When tenders were opened for the construction of the building they ranged from a high of $23,975 to a low of $16,267 which was considerably more than the amount realized from the sale of shares.  In order to reduce costs, management was approached to see if the Company would agree to purchase the required lumber through the Company’s Purchasing Department on the understanding that the Curling Club would engage a foreman to supervise the construction of the building.  As the rink was for the use of Company employees, management agreed and a bill of materials for the required lumber was prepared and forwarded to the Company Purchasing Agent in Vancouver who purchased the lumber, F.O.B. the mill and the Company forwarded it to Winnipeg.  Some of this lumber came right out of the millpond. An agreement was signed with a Mr. Kellas on September 19th, 1927 to take charge of the construction.  As the lumber arrived in Winnipeg, the cars were spotted on the embankment and unloaded directly onto the site.  Kellas hired his men and started work on Wednesday, September 21st, 1927 and by Tuesday, November 1st, 1927, the building was framed in .  The electrical work was done at cost by Company electricians with assistance of J.R. Steinhoff of the Northern Electric Company who supplied materials and advice.  Jack Steinhoff was the father of Guy Steinhoff, a past President and Honorary Life Member of the Fort Garry Curling Club.  Guy’s father joined the Club in 1928 or 1929 and brought Guy into the Club in 1931.  The total cost of the building was between $12,000 and $13,000 which was paid off with the help of a $5,000 loan from one of our members.

The organizational meeting of The Fort Garry Curling Club was held in the Board Room, Union Depot on November 4th, 1927.  Present at this meeting were:  H.R. Low; W.H. Hain; A. Finnie; W.F. Bemister; J. Cook; J.H. Fenton; F.W. Tuxworth; J.B. Kerby; J. Milne

A Board of Directors of Fort Garry Holding Company Limited and an Executive of Fort Garry Curling Club were elected.  The first meeting of Curling Club Executive was held on November 11th, 1927 with the first general meeting of the club being held on November 18th, 1927.  The ice-maker started the same day and curling started around mid-December.  The rocks were privately owned by the members and were all shapes and sizes, varying in weight from 37 ½ pounds to 52 pounds.  Compared with today’s matched rocks, artificial ice and heated rinks, it is hard to imagine how skips were able to read ice with odd rocks on natural ice with varying temperatures.  During the early years, the Fort Garry Curling Club was a cold and drafty place to curl in.  However, as the Club became financially stronger, Dave Clark who was Secretary and Treasurer at the time would organize voluntary work parties and the interior of the rink was lined and painted, the foundation for the ice surface was dug out and leveled with sand, and walks were built around the interior of the playing area with used bridge stringers and boxcar siding.  Carpenter work was under the supervision of George Beach and painting by Billy Gibson, with electrical work being done by Jimmy Clark.  Among the navvies who did the bull work were Wally Batt, Gord Caslake, Gord Duthie, Jimmie Finnie, Harold Hultman, Dick Johnston, Charlie Macdonald, Stu McDonald, Cliff McMillan, Les McKibbin, Tom Martin, Vic Newman, Alex Pepper, Roy Powers, Verne Parr and Harry Tomkins.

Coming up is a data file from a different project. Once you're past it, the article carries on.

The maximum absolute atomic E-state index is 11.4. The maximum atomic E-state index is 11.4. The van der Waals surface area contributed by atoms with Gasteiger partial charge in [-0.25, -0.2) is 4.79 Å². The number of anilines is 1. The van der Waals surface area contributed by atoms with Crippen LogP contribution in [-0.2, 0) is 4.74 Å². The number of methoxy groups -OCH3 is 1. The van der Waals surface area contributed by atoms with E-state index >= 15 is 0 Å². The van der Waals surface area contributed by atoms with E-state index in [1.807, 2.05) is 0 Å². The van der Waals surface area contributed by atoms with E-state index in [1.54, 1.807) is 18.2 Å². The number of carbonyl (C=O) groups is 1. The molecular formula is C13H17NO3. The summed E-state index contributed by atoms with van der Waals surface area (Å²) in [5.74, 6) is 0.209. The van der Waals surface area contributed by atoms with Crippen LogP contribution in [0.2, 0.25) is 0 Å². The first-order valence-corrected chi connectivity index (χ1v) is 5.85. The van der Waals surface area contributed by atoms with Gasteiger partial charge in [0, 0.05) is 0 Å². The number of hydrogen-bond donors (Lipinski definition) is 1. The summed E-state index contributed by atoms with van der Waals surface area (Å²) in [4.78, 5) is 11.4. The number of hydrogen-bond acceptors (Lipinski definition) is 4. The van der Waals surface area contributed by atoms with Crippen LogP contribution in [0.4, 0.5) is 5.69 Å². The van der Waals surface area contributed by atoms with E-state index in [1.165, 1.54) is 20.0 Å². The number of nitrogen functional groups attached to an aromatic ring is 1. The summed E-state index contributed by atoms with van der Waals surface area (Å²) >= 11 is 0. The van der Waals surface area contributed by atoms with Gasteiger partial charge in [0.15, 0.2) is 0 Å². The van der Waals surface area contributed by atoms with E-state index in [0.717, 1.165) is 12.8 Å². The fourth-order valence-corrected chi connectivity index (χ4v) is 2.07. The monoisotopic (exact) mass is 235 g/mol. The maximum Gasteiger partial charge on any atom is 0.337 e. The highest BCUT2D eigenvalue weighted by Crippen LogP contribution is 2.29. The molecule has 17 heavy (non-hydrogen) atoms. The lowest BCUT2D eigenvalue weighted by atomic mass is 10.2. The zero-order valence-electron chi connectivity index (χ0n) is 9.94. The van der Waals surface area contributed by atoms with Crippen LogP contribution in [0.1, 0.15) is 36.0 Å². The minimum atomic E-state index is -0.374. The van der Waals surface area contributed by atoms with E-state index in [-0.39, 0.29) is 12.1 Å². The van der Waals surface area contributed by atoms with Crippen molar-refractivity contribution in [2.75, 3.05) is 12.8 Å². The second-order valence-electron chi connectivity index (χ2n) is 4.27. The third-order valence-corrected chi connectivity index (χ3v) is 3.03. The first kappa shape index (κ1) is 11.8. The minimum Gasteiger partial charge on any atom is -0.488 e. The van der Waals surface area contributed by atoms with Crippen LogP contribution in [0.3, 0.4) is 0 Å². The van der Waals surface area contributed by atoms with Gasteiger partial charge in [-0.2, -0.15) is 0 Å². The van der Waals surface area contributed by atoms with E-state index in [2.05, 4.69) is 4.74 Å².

Curling on natural ice was very uncertain and, in line with other City Clubs, the Club installed an artificial ice plant in 1959.  In order to finance the cost of the ice plant, it was necessary for the Club to purchase the land on which the building stood from the Company.  This, of course, cancelled the lease and made the Club independent of the Company.  In 1970, the club rooms were extensively renovated in order to qualify for a beverage license. 

On December 1, 1979, a fire demolished the clubrooms and approximately 30 feet out onto the ice room.  This was rebuilt and re-opened for the 1980/81 season.

Then more bad news.  The City of Winnipeg required the club property for the construction of the new Norwood Bridge Project.  Expropriation took place and arrangements were made with the Winnipeg Winter Club to accommodate the club’s complete operations for the seasons from 1995 through 1997.  The new club, a six-sheet facility, is located at 696 Archibald St. in St. Boniface and was ready for operation by the fall of 1997.